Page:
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A God who does not change
September 12th, 2016
By Father William Nicholas

As familiar as they are, the writings of the Old Testament prophets are perhaps the most difficult to read. Always calling the people back to a faithful, authentic observance of the Covenant, calling for proper worship and social behavior, the prophets regularly chastise the people for their infidelities, exposing their often flagrant violations, warning them of God’s imminent judgment, with an occasional promise of comfort and restoration (after a period of punishment and purification, of course!).

Amos is no exception. As we celebrate the love and forgiveness that God bestows upon us, we hear, looming over us like a tapestry of divine wrath and retribution, an expose of Israel’s sins, their violations of the Sabbath, the destruction of the poor, the manipulation of the currency to the detriment of the downtrodden – all with a final ominous assurance from the very mouth of God: “Never will I forget a thing they have done” (Amos 8:4-7).

So much for a Year of Mercy!

It is easy to retreat behind the mercy and forgiveness of a God who sent us his son. We, perhaps, are tempted to make distinctions between the “god” of the Old Testament and the “god” of the New Testament – until we remember: It is the same God! The God preached by the Apostles is the same God preached by the prophets. As Paul reminds us of the church: “You form a building which rises on the foundation of the Apostles and prophets…” (Ephesians 2:20). The preaching of the Apostles in no way changes or excludes the preaching of the prophets.

After all, God does not change. So what are we to make of this? What exactly was Amos preaching? How is this God of wrath and infinite memory for our sins to be reconciled with the God of mercy and forgiveness preached by the Apostles and revealed by Christ, himself?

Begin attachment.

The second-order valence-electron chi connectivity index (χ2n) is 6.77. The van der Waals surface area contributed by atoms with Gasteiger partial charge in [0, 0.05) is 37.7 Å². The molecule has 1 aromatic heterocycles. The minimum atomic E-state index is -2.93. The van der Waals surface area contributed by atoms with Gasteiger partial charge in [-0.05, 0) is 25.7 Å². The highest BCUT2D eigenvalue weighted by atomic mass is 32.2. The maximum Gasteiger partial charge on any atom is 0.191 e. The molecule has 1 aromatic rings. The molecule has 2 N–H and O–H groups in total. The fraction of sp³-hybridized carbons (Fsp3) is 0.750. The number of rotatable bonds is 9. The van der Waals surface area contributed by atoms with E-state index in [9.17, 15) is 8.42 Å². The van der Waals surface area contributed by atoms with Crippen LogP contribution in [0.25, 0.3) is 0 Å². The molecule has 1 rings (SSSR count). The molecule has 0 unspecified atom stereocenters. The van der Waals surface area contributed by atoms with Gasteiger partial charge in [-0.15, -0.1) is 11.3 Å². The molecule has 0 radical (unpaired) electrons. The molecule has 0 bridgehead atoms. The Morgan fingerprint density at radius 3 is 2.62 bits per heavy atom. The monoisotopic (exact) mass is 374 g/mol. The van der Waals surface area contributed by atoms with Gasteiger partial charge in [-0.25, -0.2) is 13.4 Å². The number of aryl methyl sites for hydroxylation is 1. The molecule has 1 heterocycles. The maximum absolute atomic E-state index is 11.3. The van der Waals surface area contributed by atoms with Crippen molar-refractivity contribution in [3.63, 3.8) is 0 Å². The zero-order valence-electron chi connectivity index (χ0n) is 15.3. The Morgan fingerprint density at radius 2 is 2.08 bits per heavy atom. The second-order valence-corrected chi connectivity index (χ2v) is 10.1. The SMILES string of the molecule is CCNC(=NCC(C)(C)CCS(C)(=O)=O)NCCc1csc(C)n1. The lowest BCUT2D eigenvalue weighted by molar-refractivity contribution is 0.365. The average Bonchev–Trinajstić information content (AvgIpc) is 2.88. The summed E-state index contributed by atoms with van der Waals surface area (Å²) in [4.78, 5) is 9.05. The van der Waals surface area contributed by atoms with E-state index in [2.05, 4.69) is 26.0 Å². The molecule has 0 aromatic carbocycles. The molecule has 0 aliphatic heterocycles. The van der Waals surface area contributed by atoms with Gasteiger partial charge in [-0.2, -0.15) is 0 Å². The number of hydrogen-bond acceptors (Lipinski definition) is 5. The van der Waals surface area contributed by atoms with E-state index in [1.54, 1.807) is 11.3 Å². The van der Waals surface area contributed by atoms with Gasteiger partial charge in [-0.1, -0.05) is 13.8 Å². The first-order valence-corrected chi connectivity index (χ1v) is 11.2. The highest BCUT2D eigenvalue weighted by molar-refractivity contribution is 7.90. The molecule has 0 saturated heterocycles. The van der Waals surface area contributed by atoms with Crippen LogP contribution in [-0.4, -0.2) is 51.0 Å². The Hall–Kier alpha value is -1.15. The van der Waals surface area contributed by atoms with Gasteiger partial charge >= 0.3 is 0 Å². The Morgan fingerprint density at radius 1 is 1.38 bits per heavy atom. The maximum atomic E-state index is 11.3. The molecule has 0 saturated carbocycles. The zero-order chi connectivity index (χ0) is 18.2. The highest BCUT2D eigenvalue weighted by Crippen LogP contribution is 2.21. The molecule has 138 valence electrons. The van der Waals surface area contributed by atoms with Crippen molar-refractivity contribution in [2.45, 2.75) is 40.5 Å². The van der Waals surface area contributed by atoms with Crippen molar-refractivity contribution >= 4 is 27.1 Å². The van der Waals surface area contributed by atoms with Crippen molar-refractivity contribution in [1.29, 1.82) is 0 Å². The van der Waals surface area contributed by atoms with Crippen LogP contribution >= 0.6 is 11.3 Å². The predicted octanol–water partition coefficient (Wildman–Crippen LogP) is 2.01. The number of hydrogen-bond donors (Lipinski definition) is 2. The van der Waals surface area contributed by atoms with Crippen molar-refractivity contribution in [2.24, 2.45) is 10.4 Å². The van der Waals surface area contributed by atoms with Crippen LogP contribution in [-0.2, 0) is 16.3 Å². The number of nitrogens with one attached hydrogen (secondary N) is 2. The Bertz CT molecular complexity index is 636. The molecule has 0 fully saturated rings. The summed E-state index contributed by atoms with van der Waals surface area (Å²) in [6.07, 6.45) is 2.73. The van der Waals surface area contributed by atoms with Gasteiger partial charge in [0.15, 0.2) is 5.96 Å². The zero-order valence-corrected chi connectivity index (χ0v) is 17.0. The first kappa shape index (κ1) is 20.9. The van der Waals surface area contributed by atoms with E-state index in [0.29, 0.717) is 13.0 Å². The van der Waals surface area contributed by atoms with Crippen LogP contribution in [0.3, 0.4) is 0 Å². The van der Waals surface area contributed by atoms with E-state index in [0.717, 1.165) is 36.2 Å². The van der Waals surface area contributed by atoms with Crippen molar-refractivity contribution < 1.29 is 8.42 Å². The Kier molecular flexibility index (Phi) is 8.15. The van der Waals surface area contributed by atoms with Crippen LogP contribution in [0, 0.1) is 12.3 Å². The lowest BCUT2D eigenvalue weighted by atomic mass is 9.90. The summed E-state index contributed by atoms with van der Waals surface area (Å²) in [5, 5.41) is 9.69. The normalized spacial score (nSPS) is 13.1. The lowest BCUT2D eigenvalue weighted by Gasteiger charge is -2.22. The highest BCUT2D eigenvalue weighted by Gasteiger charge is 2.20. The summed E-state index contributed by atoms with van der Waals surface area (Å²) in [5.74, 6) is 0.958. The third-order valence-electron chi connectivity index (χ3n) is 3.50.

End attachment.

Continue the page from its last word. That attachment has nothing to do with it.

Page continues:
To begin with, we remember that in the tradition of the holy Scriptures, the prophets serve as a mouthpiece for God. Their words are God’s words spoken to the people, and therefore, read in our sacred Mass, spoken to us. As Amos warns the people, God is warning the people. As Amos declares their sins, God is declaring their sins; sins that God will never forget.

With the advent of the Messiah, however, something else was revealed. John the Baptist, the last of the messianic prophets, preached a baptism of repentance, in which the people came to be baptized in the Jordan, “as they confessed their sins” (Mark 1:5). The Apostles received the confession of those who had become believers (Acts 19:18). James teaches us to confess our sins (James 5:16) while John assures us: “If we confess our sins, he who is faithful and just will forgive us our sins and cleanse us from all unrighteousness” (1 John 1:9).

God does not change. The God of judgment preached by the prophets is the same God of forgiveness preached by the Apostles. Prophets like Amos teach us that God will never forget our sins, if God has to list them for us. However, as Christ revealed, the Apostles taught, and the church reminds us, God does forget when we do our own listing and confessing of our own sins.

So in this Year of Mercy, let us not put forth the usual provisos, pretexts or excuses. Let us accept God as God and beat him to the punch with the means of grace his son has given us. Let us declare our sins in the sacrament of confession and ensure a divine forgetfulness, and, more importantly, the mercy of divine forgiveness.

Father Nicholas is a priest of the Archdiocese of San Francisco currently serving at St. Bruno Parish, Whittier;

From September 15, 2016 issue of Catholic San Francisco.


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